How to solve an apparent housing shortage issue in Blue Earth was once again the big topic at the City Council's work session last Monday night.
And, because they decided to make it the main topic again at their meeting on Feb. 26, it appears it will continue to be the central focus all year.
On Monday, the discussion continued to be on a possible housing development north of Lampert's Lumber, on 40 acres the city already owns. However, it was not the only location the council looked at.
"One concern that has been expressed about the site (north of Lampert's) is its close proximity to Interstate 90," city administrator Tim Ibisch said. "Some people are concerned about the potential noise from the traffic on I-90."
The housing development would be about 1,080 feet from the freeway at its closest point. But, Ibisch did have some examples of other cities with housing developments even closer to major traffic.
Some houses along I-35 in Faribault are within 275 feet of the freeway, while some homes in Austin are as close as 100 feet from I-90.
The council did not express a lot of concern about the possible noise factor.
Ibisch said another concern is building too large of a development. The one north of Lampert's could have nearly 50 lots and cost up to $3 million. But, the council has discussed doing it in stages, perhaps $1 million at a time.
"We could also eliminate some of the back lots of the project, not develop a side street, and save on costs that way," Ibisch said. He cited the case of the city of Wanamingo, that developed a new housing area 15 years ago and many of the lots remain unsold to this day.
But he also pointed to the city of Worthington, which also has lots of older housing stock but is using an aggressive program to tear down older homes and replace them with newer ones.
A special housing committee has also been exploring other areas in the city, Ibisch reported.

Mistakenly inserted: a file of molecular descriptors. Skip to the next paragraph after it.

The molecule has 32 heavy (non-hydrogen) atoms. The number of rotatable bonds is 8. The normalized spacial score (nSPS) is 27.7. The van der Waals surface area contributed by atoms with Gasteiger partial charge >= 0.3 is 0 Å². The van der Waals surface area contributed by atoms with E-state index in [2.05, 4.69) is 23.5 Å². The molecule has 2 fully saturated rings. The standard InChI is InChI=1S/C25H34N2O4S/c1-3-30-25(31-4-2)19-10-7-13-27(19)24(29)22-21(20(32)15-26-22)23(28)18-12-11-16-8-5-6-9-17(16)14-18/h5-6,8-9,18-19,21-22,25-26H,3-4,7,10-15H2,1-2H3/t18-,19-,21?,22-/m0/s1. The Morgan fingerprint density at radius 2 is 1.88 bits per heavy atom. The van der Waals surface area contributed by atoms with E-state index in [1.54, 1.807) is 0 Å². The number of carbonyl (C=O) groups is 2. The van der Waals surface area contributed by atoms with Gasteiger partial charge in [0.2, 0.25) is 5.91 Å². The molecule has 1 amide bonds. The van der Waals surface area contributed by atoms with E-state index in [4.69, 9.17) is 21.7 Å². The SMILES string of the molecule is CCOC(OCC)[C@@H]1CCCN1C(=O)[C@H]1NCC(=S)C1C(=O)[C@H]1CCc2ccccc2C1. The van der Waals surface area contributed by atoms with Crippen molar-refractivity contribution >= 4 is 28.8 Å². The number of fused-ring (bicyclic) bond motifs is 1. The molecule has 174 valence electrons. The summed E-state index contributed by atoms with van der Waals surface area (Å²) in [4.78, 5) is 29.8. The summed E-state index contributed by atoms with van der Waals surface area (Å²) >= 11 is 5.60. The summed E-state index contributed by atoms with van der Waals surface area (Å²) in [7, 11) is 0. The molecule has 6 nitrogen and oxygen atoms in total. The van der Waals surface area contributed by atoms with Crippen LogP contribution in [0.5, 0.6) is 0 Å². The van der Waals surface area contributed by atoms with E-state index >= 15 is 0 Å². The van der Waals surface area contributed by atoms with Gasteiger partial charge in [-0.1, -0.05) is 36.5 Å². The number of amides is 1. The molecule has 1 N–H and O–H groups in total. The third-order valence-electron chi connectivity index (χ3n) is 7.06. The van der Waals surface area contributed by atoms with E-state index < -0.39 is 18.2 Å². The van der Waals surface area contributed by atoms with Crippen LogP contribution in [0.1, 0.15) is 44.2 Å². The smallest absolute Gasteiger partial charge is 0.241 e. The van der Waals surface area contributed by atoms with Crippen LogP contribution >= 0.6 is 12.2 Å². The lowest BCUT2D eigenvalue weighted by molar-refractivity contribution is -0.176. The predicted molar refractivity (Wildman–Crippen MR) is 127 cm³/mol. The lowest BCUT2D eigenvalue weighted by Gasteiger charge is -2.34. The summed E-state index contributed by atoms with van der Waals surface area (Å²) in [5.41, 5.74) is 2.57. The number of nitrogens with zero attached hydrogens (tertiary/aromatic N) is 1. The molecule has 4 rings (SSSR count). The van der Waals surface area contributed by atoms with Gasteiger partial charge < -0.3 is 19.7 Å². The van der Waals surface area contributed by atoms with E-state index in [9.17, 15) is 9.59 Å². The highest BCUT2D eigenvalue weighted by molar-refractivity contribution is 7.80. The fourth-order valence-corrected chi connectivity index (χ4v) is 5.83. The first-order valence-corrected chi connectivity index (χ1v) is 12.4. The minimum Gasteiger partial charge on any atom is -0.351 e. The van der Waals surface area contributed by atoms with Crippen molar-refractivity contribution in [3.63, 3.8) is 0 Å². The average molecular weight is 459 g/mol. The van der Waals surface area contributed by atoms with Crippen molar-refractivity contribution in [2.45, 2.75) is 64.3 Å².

Two of those are land areas south of the city. One is to the southeast of, and owned by, St. Luke's Lutheran Care Center, and another parcel to the east of, and owned by, the River of Life Worship Center.
This area already has nearby city infrastructure including water and sewer, Ibisch pointed out.
Councilman John Huisman again added comments that promoted the need for housing in the community.
"Ideally we should have a developer come to town and we would welcome him wholeheartedly," Huisman said. "But the chances of that happening are not good. So, we need to do things ourselves."
Huisman also suggested using assistance from the Southwest Minnesota Housing Partnership, headquartered in Slayton, adding that Larry Anderson, of Frost, is a member of the board of directors of that group.
Ibisch had one more point for the council, dealing with financing a housing project.
"If we do it in stages and stage 1 is about $1.2 million, and part of the project is assessed to future homeowners, then the city's cost would be about $800,000," he said. "If we bond for that, the cost would be about a $63,000 bond payment each year."
Council members questioned Ibisch about the city's debt load. He reported it is at about $18 million, and added he is "comfortable" with that amount.
"I wouldn't want to go a lot higher, in my personal opinion, but that, of course, is up to the council," he said. "But we have some debt that drops off each year."
Ibisch suggested the council could forego on a street and infrastructure reconstruction project for one year, and do a housing development new street and infrastructure project instead.
"Whatever the decision, the council needs to be fairly unified on whatever they decide," he said.
Council members discussed setting some target dates for making a decision on a housing project in order to get construction started next summer.